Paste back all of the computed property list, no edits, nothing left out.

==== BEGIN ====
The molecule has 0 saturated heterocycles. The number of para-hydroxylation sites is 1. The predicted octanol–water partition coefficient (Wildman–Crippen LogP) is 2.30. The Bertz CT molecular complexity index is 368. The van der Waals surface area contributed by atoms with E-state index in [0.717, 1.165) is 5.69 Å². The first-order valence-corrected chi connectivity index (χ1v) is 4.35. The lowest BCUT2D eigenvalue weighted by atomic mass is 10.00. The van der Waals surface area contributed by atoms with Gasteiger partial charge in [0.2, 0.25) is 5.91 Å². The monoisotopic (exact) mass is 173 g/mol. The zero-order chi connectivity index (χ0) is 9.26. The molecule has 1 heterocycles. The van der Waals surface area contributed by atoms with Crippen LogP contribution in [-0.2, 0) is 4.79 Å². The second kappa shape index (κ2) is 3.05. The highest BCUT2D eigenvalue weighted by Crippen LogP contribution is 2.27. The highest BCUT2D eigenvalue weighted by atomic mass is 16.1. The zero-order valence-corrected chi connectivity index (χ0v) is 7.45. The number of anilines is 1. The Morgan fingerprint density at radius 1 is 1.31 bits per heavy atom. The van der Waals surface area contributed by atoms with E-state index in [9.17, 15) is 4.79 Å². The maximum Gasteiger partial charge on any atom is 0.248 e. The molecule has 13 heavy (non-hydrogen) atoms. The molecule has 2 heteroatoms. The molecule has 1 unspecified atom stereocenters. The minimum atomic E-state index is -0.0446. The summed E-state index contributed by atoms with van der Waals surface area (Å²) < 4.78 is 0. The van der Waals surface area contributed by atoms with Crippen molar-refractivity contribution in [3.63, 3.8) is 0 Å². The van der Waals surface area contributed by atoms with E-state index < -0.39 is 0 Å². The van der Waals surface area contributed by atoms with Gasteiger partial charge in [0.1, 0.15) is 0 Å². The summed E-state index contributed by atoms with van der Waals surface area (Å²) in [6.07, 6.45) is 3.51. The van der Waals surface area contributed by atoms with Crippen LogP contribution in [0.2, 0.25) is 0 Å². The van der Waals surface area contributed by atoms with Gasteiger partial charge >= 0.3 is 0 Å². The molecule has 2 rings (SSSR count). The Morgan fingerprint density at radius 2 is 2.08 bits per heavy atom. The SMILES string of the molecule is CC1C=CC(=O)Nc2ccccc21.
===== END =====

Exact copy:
The molecule has 0 saturated heterocycles. The number of para-hydroxylation sites is 1. The predicted octanol–water partition coefficient (Wildman–Crippen LogP) is 2.30. The Bertz CT molecular complexity index is 368. The van der Waals surface area contributed by atoms with E-state index in [0.717, 1.165) is 5.69 Å². The first-order valence-corrected chi connectivity index (χ1v) is 4.35. The lowest BCUT2D eigenvalue weighted by atomic mass is 10.00. The van der Waals surface area contributed by atoms with Gasteiger partial charge in [0.2, 0.25) is 5.91 Å². The monoisotopic (exact) mass is 173 g/mol. The zero-order chi connectivity index (χ0) is 9.26. The molecule has 1 heterocycles. The van der Waals surface area contributed by atoms with Crippen LogP contribution in [-0.2, 0) is 4.79 Å². The second kappa shape index (κ2) is 3.05. The highest BCUT2D eigenvalue weighted by Crippen LogP contribution is 2.27. The highest BCUT2D eigenvalue weighted by atomic mass is 16.1. The zero-order valence-corrected chi connectivity index (χ0v) is 7.45. The number of anilines is 1. The Morgan fingerprint density at radius 1 is 1.31 bits per heavy atom. The van der Waals surface area contributed by atoms with E-state index in [9.17, 15) is 4.79 Å². The maximum Gasteiger partial charge on any atom is 0.248 e. The molecule has 13 heavy (non-hydrogen) atoms. The molecule has 2 heteroatoms. The molecule has 1 unspecified atom stereocenters. The minimum atomic E-state index is -0.0446. The summed E-state index contributed by atoms with van der Waals surface area (Å²) < 4.78 is 0. The van der Waals surface area contributed by atoms with Crippen molar-refractivity contribution in [3.63, 3.8) is 0 Å². The van der Waals surface area contributed by atoms with E-state index < -0.39 is 0 Å². The van der Waals surface area contributed by atoms with Gasteiger partial charge in [0.1, 0.15) is 0 Å². The summed E-state index contributed by atoms with van der Waals surface area (Å²) in [6.07, 6.45) is 3.51. The van der Waals surface area contributed by atoms with Crippen LogP contribution in [0.2, 0.25) is 0 Å². The van der Waals surface area contributed by atoms with Gasteiger partial charge >= 0.3 is 0 Å². The molecule has 2 rings (SSSR count). The Morgan fingerprint density at radius 2 is 2.08 bits per heavy atom. The SMILES string of the molecule is CC1C=CC(=O)Nc2ccccc21.